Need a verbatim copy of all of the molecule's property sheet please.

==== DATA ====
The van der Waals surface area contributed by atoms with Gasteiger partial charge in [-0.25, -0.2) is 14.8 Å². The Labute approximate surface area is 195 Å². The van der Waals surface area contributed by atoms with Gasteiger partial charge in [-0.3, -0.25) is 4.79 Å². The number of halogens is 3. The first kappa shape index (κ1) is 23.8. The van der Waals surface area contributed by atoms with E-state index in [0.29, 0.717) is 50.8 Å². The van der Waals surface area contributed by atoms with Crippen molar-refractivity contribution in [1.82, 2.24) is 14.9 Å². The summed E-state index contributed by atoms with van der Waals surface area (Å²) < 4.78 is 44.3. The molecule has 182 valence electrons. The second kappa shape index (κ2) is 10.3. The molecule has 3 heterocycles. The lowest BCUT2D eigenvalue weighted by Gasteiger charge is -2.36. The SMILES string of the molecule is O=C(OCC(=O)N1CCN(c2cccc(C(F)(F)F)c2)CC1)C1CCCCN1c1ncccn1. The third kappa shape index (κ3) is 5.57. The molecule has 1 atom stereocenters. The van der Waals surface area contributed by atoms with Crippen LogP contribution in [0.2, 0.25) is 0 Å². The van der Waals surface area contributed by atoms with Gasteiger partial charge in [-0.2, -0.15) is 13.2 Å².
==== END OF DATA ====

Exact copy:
The van der Waals surface area contributed by atoms with Gasteiger partial charge in [-0.25, -0.2) is 14.8 Å². The Labute approximate surface area is 195 Å². The van der Waals surface area contributed by atoms with Gasteiger partial charge in [-0.3, -0.25) is 4.79 Å². The number of halogens is 3. The first kappa shape index (κ1) is 23.8. The van der Waals surface area contributed by atoms with E-state index in [0.29, 0.717) is 50.8 Å². The van der Waals surface area contributed by atoms with Crippen molar-refractivity contribution in [1.82, 2.24) is 14.9 Å². The summed E-state index contributed by atoms with van der Waals surface area (Å²) < 4.78 is 44.3. The molecule has 182 valence electrons. The second kappa shape index (κ2) is 10.3. The molecule has 3 heterocycles. The lowest BCUT2D eigenvalue weighted by Gasteiger charge is -2.36. The SMILES string of the molecule is O=C(OCC(=O)N1CCN(c2cccc(C(F)(F)F)c2)CC1)C1CCCCN1c1ncccn1. The third kappa shape index (κ3) is 5.57. The molecule has 1 atom stereocenters. The van der Waals surface area contributed by atoms with Crippen LogP contribution in [0.2, 0.25) is 0 Å². The van der Waals surface area contributed by atoms with Gasteiger partial charge in [-0.2, -0.15) is 13.2 Å².